First, we must be careful with our language. Even in subtle ways, it can be used to perpetuate scapegoating. When a culture uses dissimilar language to define similar behaviors between different ethnic and religious groups, then that is a tell-tale sign that it is in the midst of scapegoating. Labeling a group as “occupiers” and “armed activists” sends a very different message than “thugs” and “terrorists.” It seems we like using the former for good ole white Christians while reserving the latter for blacks and Muslims.
Second, and piggybacking off of the first, we must refrain from defining “us” and “them.” This involves our language but includes much more. It includes our posture toward pretty much everything, which is a day by day, minute by minute walk because, like I said a paragraph earlier, we often scapegoat in subtle ways. Now, I realize that viewing everyone as “us” can be a challenge, as many of us are a challenge to begin with, but it is actually quite liberating. That is, freedom is discovered when you are able to untangle yourself from the exhausting task of clinging on to the desire to have enemy others. At least it was for me and everyone I’ve known who has made a concerted effort to try and do this.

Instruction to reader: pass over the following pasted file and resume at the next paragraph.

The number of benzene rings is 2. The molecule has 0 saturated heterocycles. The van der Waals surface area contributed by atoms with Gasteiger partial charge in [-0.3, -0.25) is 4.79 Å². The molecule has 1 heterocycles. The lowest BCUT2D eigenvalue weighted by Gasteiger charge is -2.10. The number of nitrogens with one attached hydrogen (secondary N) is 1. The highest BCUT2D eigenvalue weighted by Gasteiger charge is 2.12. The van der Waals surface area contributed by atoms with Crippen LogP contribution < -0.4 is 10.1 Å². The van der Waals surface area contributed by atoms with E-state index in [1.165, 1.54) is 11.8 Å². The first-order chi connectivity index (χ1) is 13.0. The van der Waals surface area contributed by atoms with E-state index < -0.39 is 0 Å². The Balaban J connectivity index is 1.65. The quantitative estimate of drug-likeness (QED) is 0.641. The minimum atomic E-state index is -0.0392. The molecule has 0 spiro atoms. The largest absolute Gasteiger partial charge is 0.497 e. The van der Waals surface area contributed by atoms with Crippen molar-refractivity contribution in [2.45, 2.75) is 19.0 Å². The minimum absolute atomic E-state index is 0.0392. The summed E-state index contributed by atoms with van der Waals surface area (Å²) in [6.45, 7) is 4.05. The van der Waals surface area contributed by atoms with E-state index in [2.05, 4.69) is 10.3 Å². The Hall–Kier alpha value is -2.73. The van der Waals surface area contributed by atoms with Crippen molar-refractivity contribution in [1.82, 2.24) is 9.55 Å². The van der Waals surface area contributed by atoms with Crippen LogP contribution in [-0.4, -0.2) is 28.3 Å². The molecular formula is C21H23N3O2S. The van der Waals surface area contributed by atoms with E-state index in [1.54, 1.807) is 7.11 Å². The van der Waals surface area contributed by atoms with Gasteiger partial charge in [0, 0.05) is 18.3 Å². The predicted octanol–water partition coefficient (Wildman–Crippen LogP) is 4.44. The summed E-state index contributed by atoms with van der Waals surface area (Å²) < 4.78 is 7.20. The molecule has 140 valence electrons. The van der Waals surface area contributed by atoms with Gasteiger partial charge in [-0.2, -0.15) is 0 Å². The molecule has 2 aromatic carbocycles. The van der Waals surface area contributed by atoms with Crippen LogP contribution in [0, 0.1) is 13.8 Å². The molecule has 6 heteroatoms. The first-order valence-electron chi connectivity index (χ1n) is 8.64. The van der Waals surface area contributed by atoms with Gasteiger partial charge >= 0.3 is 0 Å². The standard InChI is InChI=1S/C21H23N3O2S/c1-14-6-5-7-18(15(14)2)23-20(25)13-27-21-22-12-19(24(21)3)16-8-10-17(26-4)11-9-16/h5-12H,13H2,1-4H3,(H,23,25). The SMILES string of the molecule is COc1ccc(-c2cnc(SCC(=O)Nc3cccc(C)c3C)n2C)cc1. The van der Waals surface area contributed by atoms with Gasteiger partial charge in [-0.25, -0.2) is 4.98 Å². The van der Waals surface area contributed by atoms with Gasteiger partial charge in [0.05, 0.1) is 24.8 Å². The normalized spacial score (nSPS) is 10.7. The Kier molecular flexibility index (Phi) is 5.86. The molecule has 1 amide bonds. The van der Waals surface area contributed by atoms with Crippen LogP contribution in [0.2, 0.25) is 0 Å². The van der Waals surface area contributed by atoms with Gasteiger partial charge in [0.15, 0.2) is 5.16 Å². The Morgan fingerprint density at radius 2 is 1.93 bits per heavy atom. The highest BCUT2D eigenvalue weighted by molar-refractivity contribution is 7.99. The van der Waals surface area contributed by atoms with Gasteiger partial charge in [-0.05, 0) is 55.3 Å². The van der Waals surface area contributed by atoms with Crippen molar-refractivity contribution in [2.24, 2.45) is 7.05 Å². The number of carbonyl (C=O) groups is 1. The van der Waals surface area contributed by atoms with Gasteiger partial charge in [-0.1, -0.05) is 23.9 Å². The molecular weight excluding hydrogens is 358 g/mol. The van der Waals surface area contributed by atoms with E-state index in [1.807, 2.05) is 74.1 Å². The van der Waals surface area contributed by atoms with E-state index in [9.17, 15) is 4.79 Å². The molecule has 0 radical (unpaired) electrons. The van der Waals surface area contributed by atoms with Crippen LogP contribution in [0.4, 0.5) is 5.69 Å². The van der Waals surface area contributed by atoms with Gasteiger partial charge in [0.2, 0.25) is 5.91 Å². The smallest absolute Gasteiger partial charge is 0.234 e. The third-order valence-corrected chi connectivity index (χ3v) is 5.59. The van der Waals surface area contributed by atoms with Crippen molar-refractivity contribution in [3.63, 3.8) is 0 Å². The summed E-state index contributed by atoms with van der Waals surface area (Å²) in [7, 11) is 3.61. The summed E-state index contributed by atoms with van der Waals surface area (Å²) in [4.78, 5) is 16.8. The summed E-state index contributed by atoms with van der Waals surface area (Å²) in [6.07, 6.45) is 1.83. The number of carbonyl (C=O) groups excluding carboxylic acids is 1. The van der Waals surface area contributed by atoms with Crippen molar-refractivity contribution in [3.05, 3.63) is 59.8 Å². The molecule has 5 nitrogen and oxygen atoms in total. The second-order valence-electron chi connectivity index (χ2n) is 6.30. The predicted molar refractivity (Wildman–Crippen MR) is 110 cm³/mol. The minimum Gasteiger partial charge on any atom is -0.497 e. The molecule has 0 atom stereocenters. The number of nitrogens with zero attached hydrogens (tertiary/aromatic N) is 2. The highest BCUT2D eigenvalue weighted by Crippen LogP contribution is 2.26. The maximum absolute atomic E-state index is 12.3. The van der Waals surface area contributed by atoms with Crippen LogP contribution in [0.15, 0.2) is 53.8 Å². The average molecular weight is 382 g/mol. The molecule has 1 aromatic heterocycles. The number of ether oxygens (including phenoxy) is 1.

So what can be done about the state of affairs in Oregon?